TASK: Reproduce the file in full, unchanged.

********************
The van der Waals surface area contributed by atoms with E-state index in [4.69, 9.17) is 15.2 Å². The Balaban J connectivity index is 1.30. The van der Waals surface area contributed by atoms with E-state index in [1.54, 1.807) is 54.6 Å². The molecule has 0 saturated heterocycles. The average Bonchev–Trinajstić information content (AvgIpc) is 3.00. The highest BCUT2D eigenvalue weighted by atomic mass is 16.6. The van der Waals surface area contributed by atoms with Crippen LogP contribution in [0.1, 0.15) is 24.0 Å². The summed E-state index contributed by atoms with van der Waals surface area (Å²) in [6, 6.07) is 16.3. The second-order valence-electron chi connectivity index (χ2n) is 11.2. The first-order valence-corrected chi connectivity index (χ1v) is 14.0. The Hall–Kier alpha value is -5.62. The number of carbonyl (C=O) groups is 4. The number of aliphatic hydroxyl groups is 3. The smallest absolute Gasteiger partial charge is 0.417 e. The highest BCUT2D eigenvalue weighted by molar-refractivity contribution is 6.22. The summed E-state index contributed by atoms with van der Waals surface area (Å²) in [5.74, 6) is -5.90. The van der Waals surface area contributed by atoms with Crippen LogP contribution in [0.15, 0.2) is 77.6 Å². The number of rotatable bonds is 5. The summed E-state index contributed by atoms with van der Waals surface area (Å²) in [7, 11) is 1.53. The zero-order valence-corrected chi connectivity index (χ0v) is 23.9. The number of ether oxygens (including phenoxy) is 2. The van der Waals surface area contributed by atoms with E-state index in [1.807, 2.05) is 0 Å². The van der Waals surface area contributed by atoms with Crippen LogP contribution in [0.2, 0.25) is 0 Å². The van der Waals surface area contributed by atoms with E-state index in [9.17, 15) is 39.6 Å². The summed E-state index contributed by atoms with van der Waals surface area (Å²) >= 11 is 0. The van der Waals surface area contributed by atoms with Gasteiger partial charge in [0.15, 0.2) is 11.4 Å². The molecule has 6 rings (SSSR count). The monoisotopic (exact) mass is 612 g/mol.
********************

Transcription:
The van der Waals surface area contributed by atoms with E-state index in [4.69, 9.17) is 15.2 Å². The Balaban J connectivity index is 1.30. The van der Waals surface area contributed by atoms with E-state index in [1.54, 1.807) is 54.6 Å². The molecule has 0 saturated heterocycles. The average Bonchev–Trinajstić information content (AvgIpc) is 3.00. The highest BCUT2D eigenvalue weighted by atomic mass is 16.6. The van der Waals surface area contributed by atoms with Crippen LogP contribution in [0.1, 0.15) is 24.0 Å². The summed E-state index contributed by atoms with van der Waals surface area (Å²) in [6, 6.07) is 16.3. The second-order valence-electron chi connectivity index (χ2n) is 11.2. The first-order valence-corrected chi connectivity index (χ1v) is 14.0. The Hall–Kier alpha value is -5.62. The number of carbonyl (C=O) groups is 4. The number of aliphatic hydroxyl groups is 3. The smallest absolute Gasteiger partial charge is 0.417 e. The highest BCUT2D eigenvalue weighted by molar-refractivity contribution is 6.22. The summed E-state index contributed by atoms with van der Waals surface area (Å²) in [5.74, 6) is -5.90. The van der Waals surface area contributed by atoms with Crippen LogP contribution in [0.15, 0.2) is 77.6 Å². The number of rotatable bonds is 5. The summed E-state index contributed by atoms with van der Waals surface area (Å²) in [7, 11) is 1.53. The zero-order valence-corrected chi connectivity index (χ0v) is 23.9. The number of ether oxygens (including phenoxy) is 2. The van der Waals surface area contributed by atoms with E-state index in [1.807, 2.05) is 0 Å². The van der Waals surface area contributed by atoms with Crippen LogP contribution in [0.2, 0.25) is 0 Å². The van der Waals surface area contributed by atoms with E-state index in [9.17, 15) is 39.6 Å². The summed E-state index contributed by atoms with van der Waals surface area (Å²) >= 11 is 0. The van der Waals surface area contributed by atoms with Gasteiger partial charge in [0.15, 0.2) is 11.4 Å². The molecule has 6 rings (SSSR count). The monoisotopic (exact) mass is 612 g/mol.